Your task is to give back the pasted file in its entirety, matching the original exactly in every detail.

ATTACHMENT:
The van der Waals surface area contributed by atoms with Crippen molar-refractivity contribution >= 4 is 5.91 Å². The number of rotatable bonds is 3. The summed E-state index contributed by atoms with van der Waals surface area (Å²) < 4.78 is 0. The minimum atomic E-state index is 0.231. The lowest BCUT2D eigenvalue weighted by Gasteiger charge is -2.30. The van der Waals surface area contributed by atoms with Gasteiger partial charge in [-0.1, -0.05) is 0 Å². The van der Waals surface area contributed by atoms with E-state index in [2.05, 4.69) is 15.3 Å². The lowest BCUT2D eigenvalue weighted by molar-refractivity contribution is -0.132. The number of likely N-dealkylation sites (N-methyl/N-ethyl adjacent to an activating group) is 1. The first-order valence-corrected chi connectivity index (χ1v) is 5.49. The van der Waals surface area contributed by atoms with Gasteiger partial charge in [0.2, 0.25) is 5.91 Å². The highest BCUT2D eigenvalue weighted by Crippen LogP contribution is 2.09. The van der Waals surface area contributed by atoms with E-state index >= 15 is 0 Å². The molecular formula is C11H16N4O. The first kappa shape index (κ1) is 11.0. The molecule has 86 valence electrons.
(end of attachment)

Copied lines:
The van der Waals surface area contributed by atoms with Crippen molar-refractivity contribution >= 4 is 5.91 Å². The number of rotatable bonds is 3. The summed E-state index contributed by atoms with van der Waals surface area (Å²) < 4.78 is 0. The minimum atomic E-state index is 0.231. The lowest BCUT2D eigenvalue weighted by Gasteiger charge is -2.30. The van der Waals surface area contributed by atoms with Gasteiger partial charge in [-0.1, -0.05) is 0 Å². The van der Waals surface area contributed by atoms with E-state index in [2.05, 4.69) is 15.3 Å². The lowest BCUT2D eigenvalue weighted by molar-refractivity contribution is -0.132. The number of likely N-dealkylation sites (N-methyl/N-ethyl adjacent to an activating group) is 1. The first-order valence-corrected chi connectivity index (χ1v) is 5.49. The van der Waals surface area contributed by atoms with Gasteiger partial charge in [0.2, 0.25) is 5.91 Å². The highest BCUT2D eigenvalue weighted by Crippen LogP contribution is 2.09. The van der Waals surface area contributed by atoms with E-state index >= 15 is 0 Å². The molecular formula is C11H16N4O. The first kappa shape index (κ1) is 11.0. The molecule has 86 valence electrons.